by David Porter, MOJO Manager

Mojos arrived in Las Vegas in small groups this year. Ron and Joe brought Jerry Channel and a bottle of Grand Marnier with them on Thursday. Rick McCoy arrived like a Saudi prince with his entire family and, rumor has it, a couple of very nice goats. Peter and his wife snuck in on Wednesday. Glenn, Lisa, and Jim Hilliker arrived like sensible folk on Friday early. Again, the jungle drum gave word that Dr. Don might be with them. I can only attest to any of this secondhand.

I joined Lyle, Sharon, Roddy and Joanne at one end of PDX while Eric and Mattakazi took up positions at the other. It was midday Friday and our goal was to race planes to LV. We'd staked our hopes on Alaska and The Durable Duo were flying America's West. When the dust settled on the tarmac in LV, it was a win for Eric and Matt who'd arrived far enough ahead of us that they'd reached baggage claim by the time we were sorting ourselves out. Without further ado we called Glenn for transport while the two couples picked up a rental vehicle of their own.

Dusk found us checking in at Tuscany Suites, Cellblock N. By six pm, we were convened in the third floor and beginning to carve out our strategy. But, putting first things first, we brought the Juju in and ensconced it in a prime place under the corner lamp.

Coach JuJu

Everyone was in agreement that food was going to be needed soon. And alcohol. Some dispute existed as to which should come first, but that was quickly resolved with the agreement to send an expeditionary force consisting of everyone to the nearest Quickie Mart or similar establishment. Each person had their own objectives. Eric, for example, was killing a viral thing and prescribed bourbon and red meat followed by sleep as his goal. Together we marched in jolly procession to the nearest intersection where one could purchase anything from massage to liquor. Having acquired a supply of chips and beverages of various sorts, we marched in even more jolly procession back again. Imbibing occasionally shortened our journey.

Upon our return to the "N"otorious block we found that others of our crew were in the bar waiting our return. The MOJOS home base was established in my room, and arrangements for dinner were quickly put on the table. I cannot testify to what happened to the crowd that headed with high spirits off to the Japanese restaurant down the road a piece. I can only imagine, based on the photographic evidence of Dr. Makande using chopsticks on a rather sizable fish, that it was not a great display of manners. As manager, I was concerned about my responsibility to 'sign in' at the Tournament HQ before 10 pm. I joined Eric and Mattakazi in the restaurant of the Tuscany Suites which allegedly featured Tuscan cuisine. Other members of the crew departed under the leadership of Glenn and Lisa to endeavor to learn the use of chopsticks and the five secret names of sushi. Having dispatched our various critter based meals, three of us set off for Harrah's where team check-in was scheduled. Jim Hilliker had returned from a initial foray into the heart of gaming and was ready to have a little constitutional. So he, I and Mattakazi walked to registration, a pleasant experience compared to the previous year. I actually got the "manager tee shirt".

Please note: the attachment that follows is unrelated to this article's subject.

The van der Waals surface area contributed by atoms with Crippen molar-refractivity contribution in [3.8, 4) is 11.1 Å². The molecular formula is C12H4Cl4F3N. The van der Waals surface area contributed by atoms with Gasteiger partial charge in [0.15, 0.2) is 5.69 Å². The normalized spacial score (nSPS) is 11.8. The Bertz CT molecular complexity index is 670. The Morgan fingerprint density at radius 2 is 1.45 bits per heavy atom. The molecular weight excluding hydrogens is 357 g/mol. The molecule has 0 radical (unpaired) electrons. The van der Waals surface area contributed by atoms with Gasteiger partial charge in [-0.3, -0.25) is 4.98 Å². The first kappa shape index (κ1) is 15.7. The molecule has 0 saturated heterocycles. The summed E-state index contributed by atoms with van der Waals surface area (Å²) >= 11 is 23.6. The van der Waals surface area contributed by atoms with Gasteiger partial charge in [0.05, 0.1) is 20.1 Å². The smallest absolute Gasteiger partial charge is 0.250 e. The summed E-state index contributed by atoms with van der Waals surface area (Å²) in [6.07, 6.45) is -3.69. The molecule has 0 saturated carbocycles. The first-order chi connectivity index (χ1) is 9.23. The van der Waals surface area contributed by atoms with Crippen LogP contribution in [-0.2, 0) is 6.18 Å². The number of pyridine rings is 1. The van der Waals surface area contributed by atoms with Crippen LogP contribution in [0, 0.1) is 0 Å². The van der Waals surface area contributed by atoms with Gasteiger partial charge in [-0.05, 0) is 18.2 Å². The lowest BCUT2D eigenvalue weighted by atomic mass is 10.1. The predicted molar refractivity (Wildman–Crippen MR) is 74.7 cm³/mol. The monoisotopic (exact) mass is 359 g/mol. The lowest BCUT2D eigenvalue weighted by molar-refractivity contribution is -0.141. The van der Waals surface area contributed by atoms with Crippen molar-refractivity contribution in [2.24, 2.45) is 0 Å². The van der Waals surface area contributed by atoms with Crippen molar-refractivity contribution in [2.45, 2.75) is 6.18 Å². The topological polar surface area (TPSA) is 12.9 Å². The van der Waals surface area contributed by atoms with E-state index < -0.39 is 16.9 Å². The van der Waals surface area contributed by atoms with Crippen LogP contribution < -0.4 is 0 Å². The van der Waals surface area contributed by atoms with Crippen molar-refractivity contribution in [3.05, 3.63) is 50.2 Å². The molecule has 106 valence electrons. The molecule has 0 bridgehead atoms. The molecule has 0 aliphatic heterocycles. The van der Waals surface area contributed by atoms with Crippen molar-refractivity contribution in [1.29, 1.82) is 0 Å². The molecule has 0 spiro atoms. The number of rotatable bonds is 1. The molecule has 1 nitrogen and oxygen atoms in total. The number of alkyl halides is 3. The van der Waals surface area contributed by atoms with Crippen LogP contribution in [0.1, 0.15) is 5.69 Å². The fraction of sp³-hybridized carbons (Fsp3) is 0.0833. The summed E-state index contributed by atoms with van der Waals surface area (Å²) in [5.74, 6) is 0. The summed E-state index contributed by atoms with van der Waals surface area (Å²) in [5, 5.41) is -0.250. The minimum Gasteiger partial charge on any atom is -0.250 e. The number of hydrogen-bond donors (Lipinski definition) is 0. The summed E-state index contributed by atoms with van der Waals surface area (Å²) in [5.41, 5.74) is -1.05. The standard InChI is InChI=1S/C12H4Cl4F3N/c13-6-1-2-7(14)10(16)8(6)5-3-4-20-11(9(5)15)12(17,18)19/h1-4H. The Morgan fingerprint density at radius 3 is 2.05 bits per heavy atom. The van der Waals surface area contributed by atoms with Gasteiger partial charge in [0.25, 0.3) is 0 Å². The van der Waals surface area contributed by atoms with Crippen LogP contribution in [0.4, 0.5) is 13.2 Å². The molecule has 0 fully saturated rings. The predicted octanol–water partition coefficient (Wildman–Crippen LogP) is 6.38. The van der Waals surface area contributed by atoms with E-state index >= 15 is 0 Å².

Meanwhile, back at Cellblock N, arrangements were being made for more arrivals. Rock and Scott Denis and his wife Marty were due in just before the witching hour. A fair amount of alcohol was sacrificed in the effort to fuel preparation for the morning's big event, the match against Shamrocks. But uncharacteristically early, Mojos sauntered off to their various abodes with the goal a sleep before battle.

Dawn came early. Glenn and others were up in the twilight looking for breakfast. Those of us not so hearty were pouring coffee into our gullets and hoping we had at least two shin pads in our possession. Confusion crept in as we attempted to assemble. Some thought we were gathering at the parking area, cellblock N. Some thought we were assembling at the lobby so our far flung comrades could find us. Some, Rock for example, were sure that someone was coming to get them... soon. The confusion became apparent as the horde of Mojos wandered through the grounds of the Tuscany Suites. Roy (who'd arrived before anyone and was 'staying with a client') called in to ask our GPS location. Peter checked in from his luxury suite somewhere on the Strip and left hurriedly in search of the Jockey Club and Rock. The rest of us piled into a menagerie of vehicles and began issuing conflicting directions to the fabled fields of the Washington-Buffalo complex.